Depression and other serious mental disorders are the most frequent causes of suicidal thoughts or actions. Certain groups of people are at a higher risk of this tendency than others. These can be prevented by watching out for symptoms like changes in mood and behavior. These symptoms include thoughts about suicide or dying; attempts to commit suicide; new or greater depression; new or greater anxiety; strong agitation or restlessness; panic attacks; insomnia; extreme irritability; aggressiveness or violent behavior; impulsiveness; manias; and other unusual behavioral or mood changes. It reminds patients never to stop a Paxil regimen without first notifying a healthcare provider. Antidepressants are medicines intended to treat depression and other serious mental illnesses. They have side effects. They can interact with other medicines. And not all medicines prescribed for children are not approved for children by the FDA (GlaxoSmithKline).

ibliography

Carey, . And Harris, G. (2006). Antidepressant may raise…… [Read More]

Bibliography

Carey, B. And Harris, G. (2006). Antidepressant may raise young adult suicide risk. 2 pages. The New York Times: The New York Times Company

GlaxoSmithKline (2007). How Paxil Works. Your Life is Waiting. 1 web page. Retrieved on November 27, 2007 at http://www.paxilcr.com/how_paxilcr_works/how_paxilcr_works.html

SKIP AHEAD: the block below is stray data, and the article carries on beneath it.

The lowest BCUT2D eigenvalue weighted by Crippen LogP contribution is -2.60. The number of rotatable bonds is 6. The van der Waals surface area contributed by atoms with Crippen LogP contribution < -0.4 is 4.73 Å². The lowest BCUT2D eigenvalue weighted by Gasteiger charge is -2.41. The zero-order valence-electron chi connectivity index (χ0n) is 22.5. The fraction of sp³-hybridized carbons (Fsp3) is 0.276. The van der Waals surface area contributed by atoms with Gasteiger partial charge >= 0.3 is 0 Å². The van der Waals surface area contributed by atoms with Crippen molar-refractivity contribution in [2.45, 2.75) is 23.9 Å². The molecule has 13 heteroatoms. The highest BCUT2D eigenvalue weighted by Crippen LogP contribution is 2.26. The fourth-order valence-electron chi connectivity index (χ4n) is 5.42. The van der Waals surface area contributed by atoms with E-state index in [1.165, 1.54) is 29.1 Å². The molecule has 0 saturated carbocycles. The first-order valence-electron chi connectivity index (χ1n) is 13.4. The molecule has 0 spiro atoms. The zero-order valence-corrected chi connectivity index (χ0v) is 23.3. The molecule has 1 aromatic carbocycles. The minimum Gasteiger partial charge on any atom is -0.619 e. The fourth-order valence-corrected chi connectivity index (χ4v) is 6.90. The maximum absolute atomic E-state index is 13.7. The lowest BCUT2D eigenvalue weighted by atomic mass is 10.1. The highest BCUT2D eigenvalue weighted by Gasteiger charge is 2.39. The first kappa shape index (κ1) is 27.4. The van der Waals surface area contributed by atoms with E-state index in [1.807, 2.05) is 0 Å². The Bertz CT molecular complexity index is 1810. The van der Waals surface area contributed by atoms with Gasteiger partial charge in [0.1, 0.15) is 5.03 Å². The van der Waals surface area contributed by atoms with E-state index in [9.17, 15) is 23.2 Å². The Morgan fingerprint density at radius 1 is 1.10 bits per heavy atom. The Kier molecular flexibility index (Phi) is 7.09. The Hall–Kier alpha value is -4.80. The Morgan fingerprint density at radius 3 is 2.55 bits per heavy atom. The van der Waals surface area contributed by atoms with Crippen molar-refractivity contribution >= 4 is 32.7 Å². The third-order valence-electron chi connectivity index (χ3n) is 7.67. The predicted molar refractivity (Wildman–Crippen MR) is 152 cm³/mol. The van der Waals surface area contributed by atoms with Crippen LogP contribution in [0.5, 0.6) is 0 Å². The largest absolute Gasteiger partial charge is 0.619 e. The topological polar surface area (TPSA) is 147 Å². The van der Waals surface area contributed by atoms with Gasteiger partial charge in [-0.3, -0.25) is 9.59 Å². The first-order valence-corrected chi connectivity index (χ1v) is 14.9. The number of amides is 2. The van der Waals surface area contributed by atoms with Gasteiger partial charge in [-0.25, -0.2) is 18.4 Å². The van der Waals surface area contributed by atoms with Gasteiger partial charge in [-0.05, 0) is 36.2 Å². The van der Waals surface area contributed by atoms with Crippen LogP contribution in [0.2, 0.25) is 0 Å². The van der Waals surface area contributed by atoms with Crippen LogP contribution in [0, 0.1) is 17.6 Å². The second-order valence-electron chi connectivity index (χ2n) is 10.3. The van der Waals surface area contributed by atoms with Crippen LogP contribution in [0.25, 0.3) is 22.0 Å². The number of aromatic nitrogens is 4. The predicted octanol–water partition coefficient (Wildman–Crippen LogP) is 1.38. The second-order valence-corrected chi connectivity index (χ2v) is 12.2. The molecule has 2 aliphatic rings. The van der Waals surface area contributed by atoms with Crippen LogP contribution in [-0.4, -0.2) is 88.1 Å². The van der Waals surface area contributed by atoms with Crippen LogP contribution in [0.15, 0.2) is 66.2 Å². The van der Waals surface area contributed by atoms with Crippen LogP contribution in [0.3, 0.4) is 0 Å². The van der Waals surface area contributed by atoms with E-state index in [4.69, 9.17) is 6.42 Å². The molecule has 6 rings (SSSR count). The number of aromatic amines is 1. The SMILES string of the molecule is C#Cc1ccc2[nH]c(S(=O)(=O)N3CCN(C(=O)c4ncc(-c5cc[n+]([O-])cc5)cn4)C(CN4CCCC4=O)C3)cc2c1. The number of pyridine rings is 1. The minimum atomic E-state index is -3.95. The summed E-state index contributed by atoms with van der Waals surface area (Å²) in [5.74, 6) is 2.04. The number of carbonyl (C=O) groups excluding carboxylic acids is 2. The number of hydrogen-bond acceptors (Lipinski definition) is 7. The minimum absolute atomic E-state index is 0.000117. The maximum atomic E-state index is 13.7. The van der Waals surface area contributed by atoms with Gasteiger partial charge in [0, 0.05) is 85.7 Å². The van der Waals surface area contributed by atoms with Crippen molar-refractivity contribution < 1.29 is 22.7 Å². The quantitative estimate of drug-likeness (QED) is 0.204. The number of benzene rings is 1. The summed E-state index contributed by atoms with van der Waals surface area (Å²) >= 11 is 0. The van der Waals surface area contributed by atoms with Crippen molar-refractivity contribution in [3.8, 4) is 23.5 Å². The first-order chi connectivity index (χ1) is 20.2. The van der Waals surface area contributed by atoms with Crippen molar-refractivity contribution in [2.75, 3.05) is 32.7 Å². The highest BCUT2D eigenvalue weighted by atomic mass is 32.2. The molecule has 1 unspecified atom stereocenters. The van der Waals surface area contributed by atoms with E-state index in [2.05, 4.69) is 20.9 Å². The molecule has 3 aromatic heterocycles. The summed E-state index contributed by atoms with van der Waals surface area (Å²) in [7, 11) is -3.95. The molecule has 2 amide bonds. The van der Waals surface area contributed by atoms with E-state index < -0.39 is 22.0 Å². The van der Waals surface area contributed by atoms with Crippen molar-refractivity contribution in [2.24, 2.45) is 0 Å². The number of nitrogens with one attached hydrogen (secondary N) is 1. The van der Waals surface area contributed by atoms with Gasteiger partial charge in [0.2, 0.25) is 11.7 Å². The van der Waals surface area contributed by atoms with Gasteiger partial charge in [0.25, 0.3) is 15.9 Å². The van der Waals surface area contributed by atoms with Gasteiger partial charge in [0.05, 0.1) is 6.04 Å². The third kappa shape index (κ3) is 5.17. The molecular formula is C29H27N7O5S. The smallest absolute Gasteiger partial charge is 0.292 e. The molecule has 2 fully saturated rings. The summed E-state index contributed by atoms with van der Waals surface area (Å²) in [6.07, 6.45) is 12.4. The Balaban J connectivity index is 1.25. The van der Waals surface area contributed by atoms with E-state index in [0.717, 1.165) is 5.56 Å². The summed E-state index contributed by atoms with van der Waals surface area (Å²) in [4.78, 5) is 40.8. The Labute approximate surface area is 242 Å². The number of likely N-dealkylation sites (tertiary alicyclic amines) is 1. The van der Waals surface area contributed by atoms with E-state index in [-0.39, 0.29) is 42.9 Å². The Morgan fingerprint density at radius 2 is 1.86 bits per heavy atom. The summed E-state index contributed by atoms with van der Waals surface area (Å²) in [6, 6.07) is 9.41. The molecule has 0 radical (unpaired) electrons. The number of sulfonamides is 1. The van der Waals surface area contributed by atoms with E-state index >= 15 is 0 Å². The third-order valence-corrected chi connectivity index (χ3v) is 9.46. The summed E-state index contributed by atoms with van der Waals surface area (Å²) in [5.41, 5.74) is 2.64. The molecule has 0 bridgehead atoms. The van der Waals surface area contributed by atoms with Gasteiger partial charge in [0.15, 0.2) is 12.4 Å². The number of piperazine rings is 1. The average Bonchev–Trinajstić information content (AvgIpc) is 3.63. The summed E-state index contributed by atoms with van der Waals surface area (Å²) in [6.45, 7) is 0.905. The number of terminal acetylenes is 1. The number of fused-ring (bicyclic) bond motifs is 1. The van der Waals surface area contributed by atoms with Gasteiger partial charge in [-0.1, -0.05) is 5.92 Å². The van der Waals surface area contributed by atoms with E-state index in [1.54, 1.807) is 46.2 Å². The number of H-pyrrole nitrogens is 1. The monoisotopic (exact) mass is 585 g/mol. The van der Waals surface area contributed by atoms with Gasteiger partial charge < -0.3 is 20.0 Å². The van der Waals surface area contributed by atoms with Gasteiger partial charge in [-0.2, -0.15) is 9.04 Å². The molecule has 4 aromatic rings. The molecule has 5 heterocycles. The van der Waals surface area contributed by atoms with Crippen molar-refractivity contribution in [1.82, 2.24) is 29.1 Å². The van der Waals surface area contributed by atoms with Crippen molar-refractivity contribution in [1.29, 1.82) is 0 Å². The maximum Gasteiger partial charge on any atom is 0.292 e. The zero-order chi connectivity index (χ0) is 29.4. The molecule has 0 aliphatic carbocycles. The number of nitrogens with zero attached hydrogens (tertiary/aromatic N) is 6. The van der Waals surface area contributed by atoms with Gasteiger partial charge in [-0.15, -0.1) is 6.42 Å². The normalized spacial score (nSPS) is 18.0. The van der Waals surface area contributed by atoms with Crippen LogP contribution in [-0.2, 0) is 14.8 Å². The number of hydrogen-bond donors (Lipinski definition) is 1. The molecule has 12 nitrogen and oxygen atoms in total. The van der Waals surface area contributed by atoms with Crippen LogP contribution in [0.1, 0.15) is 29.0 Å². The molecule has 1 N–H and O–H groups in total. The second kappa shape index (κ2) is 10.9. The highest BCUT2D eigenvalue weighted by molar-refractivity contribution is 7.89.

Paxil Prescribing Information. 42 pages.

Healthfacts (2002). Paxil risky for kids - warning issued. 2 pages. Center for Medical Consumer, Inc.: Gale Group
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Performance Measurements There Are Several

Words: 658 Length: 2 Pages Document Type: Essay Paper #: 14914243

Problems for the key stakeholders -- the mothers and their infants -- should be avoided at all costs in her evaluation. She needs to focus on reducing errors and she should also focus on developing positive outcomes, as these demonstrate a greater degree of respect for the stakeholders (instanley & Stuart-Smith, 1996).

The study should be observational in nature. The clinic may have, or could gather, data from past participants to begin Marjorie's evaluation process. This would allow her to make improvements immediately to the programs. Even if only partial data could be gathered, it may be sufficient for Marjorie to develop stronger hypotheses to test. She currently has little more than hunches to test, so gathering data from past courses would be a good starting point, since many of the participants will have retained their contact information.

Marjorie could also begin her evaluation based on the experiences of other…… [Read More]

Works Cited:

Huston, P. (2001). The ethics of placebo-controlled trials -- a middle ground. New England Journal of Medicine. Vol. 345 (12) 915-919.

Winstanley, D. & Stuart-Smith, K. (1996). Policing performance: The ethics of performance management. Personnel Review. Vol. 25 (6) 66-84.
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Modafinil Improves Recovery After General Anesthesia